\titlespacing*{\subparagraph} {\parindent}{3.25ex plus 1ex minus .2ex}{1em}

With those definitions in place, your section headings should look just about identical, but internally be generated by titlesec's cleaner code, and hopefully exhibit saner behavior. Without seeing the document in question it's hard to predict if they'll help or not, but the fix is easy enough that it's worth a shot. Also, this exposes the commands' definitions for tweaking -- if you adjust the spacing values for \section in that block I'm sure you'll be able to find something that works (but it might be even uglier than the broken header!). You can also get ambitious and try defining your own heading styles, but this is 1) a waste of time for documents shorter than book length and 2) likely to go horribly wrong without some experience in typography and/or design.

Hope that helps.

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I had understood that this wouldn't happen, either. Alas, I was wrong. I'd be mighty appreciative for suggestions as to where to start looking to figure out what's going on. –  Brian M. Hunt Feb 5 '09 at 4:43
    
I've added a lengthy edit that gives a potential fix using titlesec; I'd have posted it as a comment, but this 300-character limit annoys me to no end. –  kquinn Feb 5 '09 at 6:14
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I once had a similar problem and used a tip also found here:

\widowpenalty=1000
\clubpenalty=1000
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Which also prevents single lines from long paragraphs being stranded at the top or bottom of a page. There is some chance of this causing other weird layout decisions, but all it has every done too me was generate big chunks of whitespace... +1 –  dmckee Feb 4 '09 at 20:05
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Here is an example to show that this shouldn't happen by default. Perhaps you can try and create something similar based on your document to demonstrate the problem on your end, although I do understand that these can be tricky problems to reproduce and debug.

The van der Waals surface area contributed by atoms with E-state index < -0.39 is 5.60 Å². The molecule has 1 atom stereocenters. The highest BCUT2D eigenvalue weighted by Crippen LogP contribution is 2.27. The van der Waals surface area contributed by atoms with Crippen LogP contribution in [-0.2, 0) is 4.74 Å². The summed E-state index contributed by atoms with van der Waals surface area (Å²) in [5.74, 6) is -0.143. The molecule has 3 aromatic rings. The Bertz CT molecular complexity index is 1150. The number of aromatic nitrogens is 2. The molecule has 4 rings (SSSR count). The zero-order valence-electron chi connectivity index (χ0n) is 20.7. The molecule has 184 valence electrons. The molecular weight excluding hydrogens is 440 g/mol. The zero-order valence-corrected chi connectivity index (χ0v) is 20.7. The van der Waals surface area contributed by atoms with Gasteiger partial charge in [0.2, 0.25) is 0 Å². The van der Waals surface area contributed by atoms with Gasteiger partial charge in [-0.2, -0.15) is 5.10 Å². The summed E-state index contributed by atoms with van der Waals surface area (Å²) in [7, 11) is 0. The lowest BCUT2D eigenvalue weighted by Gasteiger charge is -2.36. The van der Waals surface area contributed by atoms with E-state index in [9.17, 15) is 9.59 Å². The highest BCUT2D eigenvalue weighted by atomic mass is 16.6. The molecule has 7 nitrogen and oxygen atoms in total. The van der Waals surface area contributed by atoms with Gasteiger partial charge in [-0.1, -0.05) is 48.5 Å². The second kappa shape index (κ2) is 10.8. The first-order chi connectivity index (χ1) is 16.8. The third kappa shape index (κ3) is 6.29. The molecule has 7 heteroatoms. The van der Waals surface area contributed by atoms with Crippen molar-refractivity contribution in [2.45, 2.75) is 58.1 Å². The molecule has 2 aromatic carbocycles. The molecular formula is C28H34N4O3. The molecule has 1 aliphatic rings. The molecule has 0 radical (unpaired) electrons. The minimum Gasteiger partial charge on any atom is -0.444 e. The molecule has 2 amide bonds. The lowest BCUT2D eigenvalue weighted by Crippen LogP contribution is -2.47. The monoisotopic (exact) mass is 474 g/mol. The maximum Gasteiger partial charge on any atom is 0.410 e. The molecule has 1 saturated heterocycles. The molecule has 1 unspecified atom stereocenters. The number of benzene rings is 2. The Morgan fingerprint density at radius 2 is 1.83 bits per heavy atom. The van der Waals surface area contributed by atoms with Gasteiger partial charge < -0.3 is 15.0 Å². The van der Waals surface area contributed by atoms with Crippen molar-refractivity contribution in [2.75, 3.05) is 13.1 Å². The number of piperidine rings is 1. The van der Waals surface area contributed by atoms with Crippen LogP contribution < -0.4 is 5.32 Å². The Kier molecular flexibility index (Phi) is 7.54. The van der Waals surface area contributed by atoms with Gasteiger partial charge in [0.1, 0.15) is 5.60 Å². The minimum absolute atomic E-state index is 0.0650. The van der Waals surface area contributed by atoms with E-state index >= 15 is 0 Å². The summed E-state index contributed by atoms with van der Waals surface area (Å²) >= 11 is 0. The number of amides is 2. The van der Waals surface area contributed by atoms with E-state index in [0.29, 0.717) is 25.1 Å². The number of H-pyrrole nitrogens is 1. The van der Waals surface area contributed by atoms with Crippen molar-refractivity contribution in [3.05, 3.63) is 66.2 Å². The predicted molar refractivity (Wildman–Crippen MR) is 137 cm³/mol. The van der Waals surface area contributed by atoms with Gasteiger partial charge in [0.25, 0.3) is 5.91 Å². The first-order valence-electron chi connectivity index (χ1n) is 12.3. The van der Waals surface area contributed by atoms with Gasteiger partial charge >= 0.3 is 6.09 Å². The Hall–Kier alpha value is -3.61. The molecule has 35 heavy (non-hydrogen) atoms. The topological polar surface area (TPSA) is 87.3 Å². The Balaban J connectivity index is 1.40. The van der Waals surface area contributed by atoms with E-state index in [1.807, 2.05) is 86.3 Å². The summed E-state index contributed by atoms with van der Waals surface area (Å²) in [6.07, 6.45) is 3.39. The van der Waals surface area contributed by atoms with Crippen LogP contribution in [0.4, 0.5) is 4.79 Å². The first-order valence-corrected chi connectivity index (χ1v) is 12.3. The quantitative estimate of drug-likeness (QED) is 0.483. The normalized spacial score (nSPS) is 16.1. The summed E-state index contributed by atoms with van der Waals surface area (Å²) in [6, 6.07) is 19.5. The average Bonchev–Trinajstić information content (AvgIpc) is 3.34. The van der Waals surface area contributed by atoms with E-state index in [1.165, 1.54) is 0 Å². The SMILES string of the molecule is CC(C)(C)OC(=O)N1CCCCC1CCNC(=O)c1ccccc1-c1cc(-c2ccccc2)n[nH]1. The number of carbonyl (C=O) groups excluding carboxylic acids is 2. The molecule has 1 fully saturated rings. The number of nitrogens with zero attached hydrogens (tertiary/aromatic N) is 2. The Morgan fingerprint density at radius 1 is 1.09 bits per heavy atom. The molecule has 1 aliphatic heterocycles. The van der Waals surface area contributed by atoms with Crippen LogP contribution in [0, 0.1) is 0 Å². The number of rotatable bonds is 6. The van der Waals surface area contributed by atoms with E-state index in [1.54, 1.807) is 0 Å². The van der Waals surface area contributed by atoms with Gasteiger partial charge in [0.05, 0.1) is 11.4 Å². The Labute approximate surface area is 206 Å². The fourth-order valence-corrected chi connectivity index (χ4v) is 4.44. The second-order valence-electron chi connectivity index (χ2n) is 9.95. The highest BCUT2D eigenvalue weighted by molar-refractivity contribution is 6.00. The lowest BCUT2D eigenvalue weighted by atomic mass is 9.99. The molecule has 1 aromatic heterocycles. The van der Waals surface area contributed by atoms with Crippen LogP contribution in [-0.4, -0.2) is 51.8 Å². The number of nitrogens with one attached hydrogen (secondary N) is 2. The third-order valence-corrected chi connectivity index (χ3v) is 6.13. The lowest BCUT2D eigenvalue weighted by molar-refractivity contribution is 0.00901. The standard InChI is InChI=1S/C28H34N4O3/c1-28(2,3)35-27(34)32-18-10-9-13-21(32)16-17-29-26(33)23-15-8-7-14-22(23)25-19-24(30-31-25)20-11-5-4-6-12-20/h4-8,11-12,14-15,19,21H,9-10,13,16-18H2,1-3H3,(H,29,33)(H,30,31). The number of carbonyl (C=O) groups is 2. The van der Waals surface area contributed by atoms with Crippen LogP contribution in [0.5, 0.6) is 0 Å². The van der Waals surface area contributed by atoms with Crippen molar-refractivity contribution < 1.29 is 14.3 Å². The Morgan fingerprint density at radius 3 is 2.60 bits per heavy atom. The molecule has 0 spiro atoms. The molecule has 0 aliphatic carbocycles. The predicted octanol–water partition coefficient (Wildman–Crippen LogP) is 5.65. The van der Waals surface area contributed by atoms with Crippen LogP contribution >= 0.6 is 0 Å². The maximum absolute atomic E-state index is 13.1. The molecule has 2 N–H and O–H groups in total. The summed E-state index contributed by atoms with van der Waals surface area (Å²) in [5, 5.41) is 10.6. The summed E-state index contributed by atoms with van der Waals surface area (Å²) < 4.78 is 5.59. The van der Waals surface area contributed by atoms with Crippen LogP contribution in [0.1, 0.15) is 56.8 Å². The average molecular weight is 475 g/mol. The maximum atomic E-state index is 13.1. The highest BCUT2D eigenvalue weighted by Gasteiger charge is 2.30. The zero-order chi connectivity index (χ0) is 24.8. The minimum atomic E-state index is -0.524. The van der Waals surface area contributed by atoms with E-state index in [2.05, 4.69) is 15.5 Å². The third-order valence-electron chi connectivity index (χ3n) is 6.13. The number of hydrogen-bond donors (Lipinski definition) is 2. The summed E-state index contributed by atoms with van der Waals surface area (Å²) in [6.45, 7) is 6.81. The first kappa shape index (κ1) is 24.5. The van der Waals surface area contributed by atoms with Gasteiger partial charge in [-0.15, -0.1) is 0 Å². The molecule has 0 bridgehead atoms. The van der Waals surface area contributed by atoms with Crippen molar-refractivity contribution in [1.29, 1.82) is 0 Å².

In the following example, we've got twenty-five lines of text preceding a section title. Uncomment the \oneline to add just one line of text and -- despite the fact that it could fit if the amount of text below the section title was reduced -- the entire section heading is pushed to the next page to avoid the problem you're encountering in your own document.

\documentclass[oneside,12pt]{article}
\def\oneline{%
  text text text text abc def ghi text 
  text text text text abc def ghi text 
  text
}
\def\fiveline{\oneline\oneline\oneline\oneline\oneline\par}
\def\twentyfiveline{\fiveline\fiveline\fiveline\fiveline\fiveline}
\begin{document}
\section{one}
\twentyfiveline
%\oneline
\section{two}
\twentyfiveline
\end{document}
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Have a look at these pages in the TeX FAQ:

What I normally do is add a \clearpage to force a page break where necessary, or add \enlargethispage{\baselineskip} to increase the height of the current page by one line, or \enlargethispage{-\baselineskip} to reduce the height of the page. But, it's best to leave these kinds of cosmetic changes until the document content is complete, to avoid continually readjusting the layout while you're editing the document.

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In case you have completed editing the LaTeX file or if you are positive that the position of the heading(right now at the bottom of the page) is not going to change, you can include a pagebreak before the \section{}. I know this is crude, but it's a quick fix.

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It will never happen if you do not put the blank line (which is equivalent to a paragraph break in TeX/LaTeX) between the section command (i.e., \section{Heading}) and the text that follows it. Instead of what you have typed, including a blank line, viz.,

\section{Heading}

Here is some text after the heading.

type

\section{Heading}
Here is some text after the heading.

Alternatively, if you think that a blank line helps you guide your eyes when you are editing, type

\section{Heading} 
%
Here is some text after the heading.
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Hi, welcome to TeX.SX! You can edit your posts, so no need to post the same thing twice. –  Torbjørn T. Mar 19 at 10:06